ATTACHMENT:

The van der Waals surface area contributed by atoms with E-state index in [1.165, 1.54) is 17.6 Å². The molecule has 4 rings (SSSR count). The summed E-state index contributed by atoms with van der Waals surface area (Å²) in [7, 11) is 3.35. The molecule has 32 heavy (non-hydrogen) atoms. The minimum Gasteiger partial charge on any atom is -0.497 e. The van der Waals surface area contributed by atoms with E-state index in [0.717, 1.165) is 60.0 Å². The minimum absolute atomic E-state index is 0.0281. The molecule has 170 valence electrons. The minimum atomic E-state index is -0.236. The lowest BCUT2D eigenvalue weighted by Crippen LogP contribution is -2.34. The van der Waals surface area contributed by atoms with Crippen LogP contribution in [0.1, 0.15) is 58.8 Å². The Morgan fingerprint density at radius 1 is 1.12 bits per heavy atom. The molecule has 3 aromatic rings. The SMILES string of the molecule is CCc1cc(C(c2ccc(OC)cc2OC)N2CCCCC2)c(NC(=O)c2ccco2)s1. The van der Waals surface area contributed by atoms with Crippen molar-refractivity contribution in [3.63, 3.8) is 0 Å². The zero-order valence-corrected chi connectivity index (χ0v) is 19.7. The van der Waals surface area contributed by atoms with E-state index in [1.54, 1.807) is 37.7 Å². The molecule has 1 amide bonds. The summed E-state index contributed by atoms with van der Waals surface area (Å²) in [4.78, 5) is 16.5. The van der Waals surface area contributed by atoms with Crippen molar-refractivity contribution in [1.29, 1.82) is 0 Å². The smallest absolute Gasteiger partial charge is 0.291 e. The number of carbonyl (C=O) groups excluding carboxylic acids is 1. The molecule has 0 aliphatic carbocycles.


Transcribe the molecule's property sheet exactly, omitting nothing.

The van der Waals surface area contributed by atoms with E-state index in [1.165, 1.54) is 17.6 Å². The molecule has 4 rings (SSSR count). The summed E-state index contributed by atoms with van der Waals surface area (Å²) in [7, 11) is 3.35. The molecule has 32 heavy (non-hydrogen) atoms. The minimum Gasteiger partial charge on any atom is -0.497 e. The van der Waals surface area contributed by atoms with E-state index in [0.717, 1.165) is 60.0 Å². The minimum absolute atomic E-state index is 0.0281. The molecule has 170 valence electrons. The minimum atomic E-state index is -0.236. The lowest BCUT2D eigenvalue weighted by Crippen LogP contribution is -2.34. The van der Waals surface area contributed by atoms with Crippen LogP contribution in [0.1, 0.15) is 58.8 Å². The Morgan fingerprint density at radius 1 is 1.12 bits per heavy atom. The molecule has 3 aromatic rings. The SMILES string of the molecule is CCc1cc(C(c2ccc(OC)cc2OC)N2CCCCC2)c(NC(=O)c2ccco2)s1. The van der Waals surface area contributed by atoms with Crippen molar-refractivity contribution in [3.63, 3.8) is 0 Å². The zero-order valence-corrected chi connectivity index (χ0v) is 19.7. The van der Waals surface area contributed by atoms with E-state index in [1.54, 1.807) is 37.7 Å². The molecule has 1 amide bonds. The summed E-state index contributed by atoms with van der Waals surface area (Å²) in [4.78, 5) is 16.5. The van der Waals surface area contributed by atoms with Crippen molar-refractivity contribution in [1.29, 1.82) is 0 Å². The smallest absolute Gasteiger partial charge is 0.291 e. The number of carbonyl (C=O) groups excluding carboxylic acids is 1. The molecule has 0 aliphatic carbocycles.